I understand the temptation to respond to your ex with kindness. But think of it this way: Your ex did not reach out to you because he wanted to offer an apology for his abuse or in a spirit of remorse and amends. He ignored it entirely and invited you into a conversation that would require you to do the same. I do not think denying reality is a necessary component of kindness. For your ex to experience real kindness from anyone, but you in particular, truth and accountability and a commitment to safety would have to come first. I think the best move is to block his email address—perhaps setting up a filter so that if he does make other attempts to contact you in the future, you can keep those messages in a separate folder that a friend can monitor for you. I’m torn as to whether it would be a good idea to send a brief response before you do, something along the lines of “Do not contact me again; I am blocking your email address,” but he may take that as justification to escalate.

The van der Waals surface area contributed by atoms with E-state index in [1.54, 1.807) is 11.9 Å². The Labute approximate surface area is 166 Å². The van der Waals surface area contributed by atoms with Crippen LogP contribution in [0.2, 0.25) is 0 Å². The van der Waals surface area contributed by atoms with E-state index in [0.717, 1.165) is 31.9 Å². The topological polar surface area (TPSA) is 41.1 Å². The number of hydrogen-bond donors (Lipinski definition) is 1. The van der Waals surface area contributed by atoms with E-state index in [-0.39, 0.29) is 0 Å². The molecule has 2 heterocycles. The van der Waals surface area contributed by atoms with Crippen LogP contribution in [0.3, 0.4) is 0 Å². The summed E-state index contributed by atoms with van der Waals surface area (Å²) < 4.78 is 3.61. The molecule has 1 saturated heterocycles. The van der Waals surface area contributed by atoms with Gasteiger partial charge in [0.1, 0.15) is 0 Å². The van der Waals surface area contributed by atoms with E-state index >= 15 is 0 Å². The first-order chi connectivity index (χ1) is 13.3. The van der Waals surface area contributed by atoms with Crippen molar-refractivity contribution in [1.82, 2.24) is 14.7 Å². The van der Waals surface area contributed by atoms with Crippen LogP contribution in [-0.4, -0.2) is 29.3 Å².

The most important point is this: What’s necessary for him to lead a safe, useful, potentially good life is distance from his former victims. It is not unkind to maintain distance from the man who abused you. It is an act of profound kindness and respect toward yourself.

Help! A Former Friend Is Lying to Solicit Money for Her Nonprofit.

Danny M. Lavery is joined by Jack Doyle on this week’s episode of the Dear Prudence podcast.

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Dear Prudence,

I am a 29-year-old gay man and have been casually seeing a guy who is about 30 years older than me. We met on a dating app and found out we had a ton in common and even went to some of the same schools (although, obviously, 30 years apart). We’ve been dating for about six months now, although we haven’t seen much of one another lately, as we’re following social-distancing protocols in different places. We still talk every day or so. I really like spending time with him, but we haven’t yet had a conversation about what a long-term relationship between us might look like. Not long ago, his mother died unexpectedly, and he went back home to handle the funeral arrangements.